The Yankees have some interest in Rick Ankiel

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Adam Kilgore of the Washington Post hears that the Yankees “have shown some interest” in picking up Rick Ankiel.

Ankiel was designated for assignment by the Nationals this week after batting just .228/.282/.411 with five home runs and a .694 OPS through 171 plate appearances. Jon Heyman of CBSSports.com wrote at the time that the Yankees “don’t seem interested” in Ankiel, but it’s possible things have changed over the past couple of days.

Brett Gardner will have right elbow surgery next week and is expected to miss the rest of the season. Meanwhile, Nick Swisher left last night’s game against the Athletics with a mild left hip flexor strain and is considered day-to-day. Raul Ibanez and Andruw Jones have been surprisingly productive in left field and Dewayne Wise has played well as an extra outfielder, but the Yankees figure to be on the lookout for alternatives in the coming days and weeks.

Ankiel, 33, can play all three outfield positions and has some pop from the left side, so he figures to latch on somewhere even if the Yankees pass.

Zack Cozart thinks the way the Rays have been using Sergio Romo is bad for baseball

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The Rays started Sergio Romo on back-to-back days and if that sounds weird to you, you’re not alone. Romo, of course, was the star closer for the Giants for a while, helping them win the World Series in 2012 and ’14. He’s been a full-time reliever dating back to 2006, when he was at Single-A.

In an effort to prevent lefty Ryan Yarbrough from facing the righty-heavy top of the Angels’ lineup (Zack Cozart, Mike Trout, Justin Upton), Romo started Saturday’s game, pitching the first inning before giving way to Yarbrough in the second. Romo struck out the side, in fact. The Rays went on to win 5-3.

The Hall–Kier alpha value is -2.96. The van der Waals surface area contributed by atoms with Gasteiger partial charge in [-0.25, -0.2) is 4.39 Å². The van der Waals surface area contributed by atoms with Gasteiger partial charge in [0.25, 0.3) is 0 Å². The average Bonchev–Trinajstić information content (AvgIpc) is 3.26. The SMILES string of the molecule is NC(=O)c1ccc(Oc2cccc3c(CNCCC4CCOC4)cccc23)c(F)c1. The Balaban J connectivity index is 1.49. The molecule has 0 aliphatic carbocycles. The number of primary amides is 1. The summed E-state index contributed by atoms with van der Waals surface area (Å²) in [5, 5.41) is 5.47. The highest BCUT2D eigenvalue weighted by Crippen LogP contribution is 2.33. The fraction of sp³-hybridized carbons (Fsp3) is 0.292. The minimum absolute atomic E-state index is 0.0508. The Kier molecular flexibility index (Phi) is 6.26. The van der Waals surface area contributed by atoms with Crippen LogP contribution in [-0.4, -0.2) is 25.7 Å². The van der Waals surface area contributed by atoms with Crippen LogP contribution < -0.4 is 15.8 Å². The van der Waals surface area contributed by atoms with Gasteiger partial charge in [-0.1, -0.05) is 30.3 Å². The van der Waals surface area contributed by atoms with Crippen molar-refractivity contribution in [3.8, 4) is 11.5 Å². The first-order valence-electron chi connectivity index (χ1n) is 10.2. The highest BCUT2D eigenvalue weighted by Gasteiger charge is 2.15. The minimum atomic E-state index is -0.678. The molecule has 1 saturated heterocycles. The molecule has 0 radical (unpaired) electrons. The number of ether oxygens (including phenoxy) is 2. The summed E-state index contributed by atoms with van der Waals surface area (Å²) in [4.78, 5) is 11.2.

The Rays did it again on Sunday afternoon, starting Romo. This time, he got four outs before giving way to Matt Andriese. Romo walked two without giving up a hit while striking out three. The Angels managed to win 5-2 however.

Despite Sunday’s win, Cozart wasn’t a happy camper with the way the Rays used Romo. Via Fabian Ardaya of The Athletic, Cozart said, “It was weird … It’s bad for baseball, in my opinion … It’s spring training. That’s the best way to explain it.”

It’s difficult to see merit in Cozart’s argument. It’s not like the Rays were making excessive amounts of pitching changes; they used five on Saturday and four on Sunday. The games lasted three hours and three hours, 15 minutes, respectively. The average game time is exactly three hours so far this season. I’m having trouble wondering how else Cozart might mean the strategy is bad for baseball.

It seems like the real issue is that Cozart is afraid of the sport changing around him. The Rays, like most small market teams, have to find their edges in slight ways. The Rays aren’t doing this blindly; the strategy makes sense based on their opponents’ starting lineup. The idea of valuing on-base percentage was scoffed at. Shifting was scoffed at and now every team employs them to some degree. Who knows if starting a reliever for the first three or four outs will become a trend, but it’s shortsighted to write it off at first glance.